Lena Schmalacker might be 12 years old, but if she had her way, she’d already be a NYSUT Women’s Committee member.
“She wanted to attend the November meeting with me, but I said ‘no, it’s for grown ups’,” said mom Rahana Schmalacker, Central Islip Teachers Association, a steering committee member. “She sees me doing this work and wants to get kids her age involved.”
Schmalacker kept Lena in the loop throughout the meeting, particularly during a presentation about student empowerment clubs by Andrea McCue, Haldane Faculty Association; Rebekah Stoll, Valley Central TA; and Tenika Wilcox, Troy TA. “While I was listening to their presentation, I texted her about starting an empowerment club in our town,” said Schmalacker.
Empowerment groups offer students space to explore issues like fairness, safety, equity, access and representation. Thanks to the mother-daughter team, “Learn and Lead” will host its first meeting at the Patchogue Medford Carnegie Library for Young Adults in March, which is Women’s History Month. They plan to host monthly meetings for interested community students in grades 6 –12.
The Schmalackers envision club meetings that teach about history-making women, engage in community service projects and host community guest speakers like elected officials, female trade professionals, business leaders and other community members willing to serve as mentors. Empowering students like Lena is one of the goals of the NYSUT Women’s Committee, explained committee co-chairs Aisha Cook, New Rochelle FUSE, and Leslie Rose, Hewlett Woodmere FA.
“We want girls to grow into confident and powerful women, who are equal to the men around them … nothing can stop us if we do this work together,” said Cook.
A central committee focus is building relationships and empowering union women through local-level women’s committees. “It’s important to have a network in place when issues arise, so we know that we’re never alone,” said Rose.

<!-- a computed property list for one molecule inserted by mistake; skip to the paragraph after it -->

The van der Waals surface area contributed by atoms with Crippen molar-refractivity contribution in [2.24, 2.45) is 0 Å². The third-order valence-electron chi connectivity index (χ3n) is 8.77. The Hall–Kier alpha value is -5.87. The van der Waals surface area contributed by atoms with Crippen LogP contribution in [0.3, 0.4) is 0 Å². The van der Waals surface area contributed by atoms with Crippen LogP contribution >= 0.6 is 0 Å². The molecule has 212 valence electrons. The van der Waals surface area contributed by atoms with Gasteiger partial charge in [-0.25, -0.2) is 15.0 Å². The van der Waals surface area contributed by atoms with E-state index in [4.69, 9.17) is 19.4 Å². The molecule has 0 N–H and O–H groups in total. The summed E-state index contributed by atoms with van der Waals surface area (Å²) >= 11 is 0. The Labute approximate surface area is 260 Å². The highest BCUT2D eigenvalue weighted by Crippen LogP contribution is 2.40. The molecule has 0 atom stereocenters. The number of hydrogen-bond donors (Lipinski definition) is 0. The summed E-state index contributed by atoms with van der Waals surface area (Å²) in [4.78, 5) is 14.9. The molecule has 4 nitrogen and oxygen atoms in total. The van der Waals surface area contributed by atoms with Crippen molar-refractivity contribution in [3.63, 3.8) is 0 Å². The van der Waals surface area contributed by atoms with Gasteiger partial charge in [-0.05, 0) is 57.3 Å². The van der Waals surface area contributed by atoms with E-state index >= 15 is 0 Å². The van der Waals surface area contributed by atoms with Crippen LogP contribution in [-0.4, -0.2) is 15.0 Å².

Jolene DiBrango, NYSUT executive vice president, whose office oversees the NYSUT Women’s Committee, encouraged attendees to use their collective strength to stand together in their communities, build coalitions and make their voices heard. “The loss of jobs, wages and childcare, due to the pandemic, has set women back financially for decades, and by association women’s equity and equality,” she said, noting that women must assume positions of prominence equal to men to “change the power paradigm” and make real change.
Creating more gender inclusive classrooms is key, said DiBrango, who discussed “Examining Curriculum Through an Equity Lens: Focus on Gender,” a new, two-hour NYSUT Education & Learning Trust seminar slated to launch March 29. The course will explore gender equity in the classroom and provide strategies for integrating diversity, equity and inclusion concepts into lessons.
DiBrango noted that educators’ actions, words and behaviors can have a big impact on student success.
“Starting an empowerment club, or enrolling in the new seminar are both great ways to celebrate Women’s History Month this March,” she said. For seminar information, visit elt. nysut.org.
To learn more about the NYSUT Women’s Committee, and get resources to celebrate Women’s History Month including the 2022 Women’s History Month poster, visit nysut.org/women. The site includes information on starting a women’s empowerment club at your school or in your community.